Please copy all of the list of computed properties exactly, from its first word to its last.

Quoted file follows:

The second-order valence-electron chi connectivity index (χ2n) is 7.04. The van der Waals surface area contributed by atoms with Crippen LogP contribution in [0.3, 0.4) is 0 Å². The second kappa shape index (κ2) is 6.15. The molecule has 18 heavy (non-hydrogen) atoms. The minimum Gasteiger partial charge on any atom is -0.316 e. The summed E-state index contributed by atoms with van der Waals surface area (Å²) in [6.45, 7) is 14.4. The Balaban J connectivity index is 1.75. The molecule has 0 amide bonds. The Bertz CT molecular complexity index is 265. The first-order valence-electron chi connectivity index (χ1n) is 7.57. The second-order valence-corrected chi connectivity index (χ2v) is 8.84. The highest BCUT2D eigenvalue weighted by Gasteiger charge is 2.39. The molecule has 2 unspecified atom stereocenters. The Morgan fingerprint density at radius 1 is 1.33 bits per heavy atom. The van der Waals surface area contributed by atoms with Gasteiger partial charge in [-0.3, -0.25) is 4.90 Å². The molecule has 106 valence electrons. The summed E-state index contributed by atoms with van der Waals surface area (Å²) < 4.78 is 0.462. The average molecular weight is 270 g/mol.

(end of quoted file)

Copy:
The second-order valence-electron chi connectivity index (χ2n) is 7.04. The van der Waals surface area contributed by atoms with Crippen LogP contribution in [0.3, 0.4) is 0 Å². The second kappa shape index (κ2) is 6.15. The molecule has 18 heavy (non-hydrogen) atoms. The minimum Gasteiger partial charge on any atom is -0.316 e. The summed E-state index contributed by atoms with van der Waals surface area (Å²) in [6.45, 7) is 14.4. The Balaban J connectivity index is 1.75. The molecule has 0 amide bonds. The Bertz CT molecular complexity index is 265. The first-order valence-electron chi connectivity index (χ1n) is 7.57. The second-order valence-corrected chi connectivity index (χ2v) is 8.84. The highest BCUT2D eigenvalue weighted by Gasteiger charge is 2.39. The molecule has 2 unspecified atom stereocenters. The Morgan fingerprint density at radius 1 is 1.33 bits per heavy atom. The van der Waals surface area contributed by atoms with Gasteiger partial charge in [-0.3, -0.25) is 4.90 Å². The molecule has 106 valence electrons. The summed E-state index contributed by atoms with van der Waals surface area (Å²) < 4.78 is 0.462. The average molecular weight is 270 g/mol.